Bangkok: The surrogate mothers of nine babies fathered by a Japanese man and taken into care by Thai authorities last year have launched legal proceedings to regain custody of the infants, an official said on Wednesday.
The alleged father, who was at the time was reported by Japanese media to be the son of an IT millionaire, left Thailand as a surrogacy scandal erupted in August following the discovery of nine babies in a Bangkok apartment.
Tests revealed he is the biological father of at least 15 babies born to surrogates in the kingdom, although his motives for fathering so many children remain unclear.
Thai social services have been caring for the nine infants for the last six months, although the mothers have been allowed regular visits.
Six of the mothers, who police said were each paid around USD 12,500 to be surrogates, have now launched civil proceedings to get their babies back.
"They are seeking custody of the children," Suvanna Pinkaew, an official from the Ministry of Social Development and Human Security, told a news agency.
Their lawsuit, filed at a juvenile and family court, alleges that authorities are failing to care for the children adequately, she added, though she rejected the accusation.
"We never said the mothers cannot get the children back... but they need to pass through the ministry`s process," Suvanna said.
That process includes proving they can care for the children and have a child-safe family background, the official added.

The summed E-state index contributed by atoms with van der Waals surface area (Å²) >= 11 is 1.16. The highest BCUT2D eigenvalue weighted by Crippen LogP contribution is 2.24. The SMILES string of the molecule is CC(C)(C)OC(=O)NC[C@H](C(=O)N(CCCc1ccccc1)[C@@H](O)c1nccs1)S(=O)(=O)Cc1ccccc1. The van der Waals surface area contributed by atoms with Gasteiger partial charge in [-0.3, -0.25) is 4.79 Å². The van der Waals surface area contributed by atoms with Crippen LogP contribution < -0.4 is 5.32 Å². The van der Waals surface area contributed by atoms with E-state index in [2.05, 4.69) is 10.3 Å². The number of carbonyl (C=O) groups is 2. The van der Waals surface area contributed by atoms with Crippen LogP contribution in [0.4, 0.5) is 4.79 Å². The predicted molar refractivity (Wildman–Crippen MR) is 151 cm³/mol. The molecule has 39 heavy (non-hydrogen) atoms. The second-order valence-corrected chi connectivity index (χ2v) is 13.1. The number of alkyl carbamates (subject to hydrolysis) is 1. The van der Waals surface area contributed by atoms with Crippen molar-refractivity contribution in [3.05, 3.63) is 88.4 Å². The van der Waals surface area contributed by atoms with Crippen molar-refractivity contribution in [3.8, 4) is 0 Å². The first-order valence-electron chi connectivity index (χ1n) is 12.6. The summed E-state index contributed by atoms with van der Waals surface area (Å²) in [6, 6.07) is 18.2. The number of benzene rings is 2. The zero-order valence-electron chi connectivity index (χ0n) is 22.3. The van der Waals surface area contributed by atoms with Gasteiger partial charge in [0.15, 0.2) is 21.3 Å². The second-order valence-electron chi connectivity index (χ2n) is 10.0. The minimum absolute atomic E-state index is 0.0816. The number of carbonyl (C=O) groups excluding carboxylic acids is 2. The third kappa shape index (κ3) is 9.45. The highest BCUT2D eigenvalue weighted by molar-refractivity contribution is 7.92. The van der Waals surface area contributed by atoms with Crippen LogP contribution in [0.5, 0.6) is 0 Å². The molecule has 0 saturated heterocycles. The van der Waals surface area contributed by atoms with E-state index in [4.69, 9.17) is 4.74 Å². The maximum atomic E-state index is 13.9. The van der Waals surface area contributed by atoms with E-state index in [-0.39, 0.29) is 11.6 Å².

Thailand`s shadowy commercial surrogacy industry was thrust into the limelight in August 2014 following accusations that an Australian couple abandoned a baby born with Down`s syndrome, but took his healthy twin sister.
The couple denied deliberately leaving the boy, called Gammy, with the Thai surrogate mother, who was paid around USD 15,000 to carry the twins.
Paid surrogacy is officially banned by the Medical Council of Thailand and authorities moved to close several IVF clinics in the weeks after the scandal.
A new law to tighten loopholes is also under consideration by the kingdom`s National Legislative Assembly.
It carries tough penalties that could see anyone found guilty of involvement in the trade jailed for 10 years.
Dozens, possibly hundreds, of foreign couples are thought to have been left in limbo after entering into surrogacy arrangements through clinics in the kingdom before the summer`s scandals.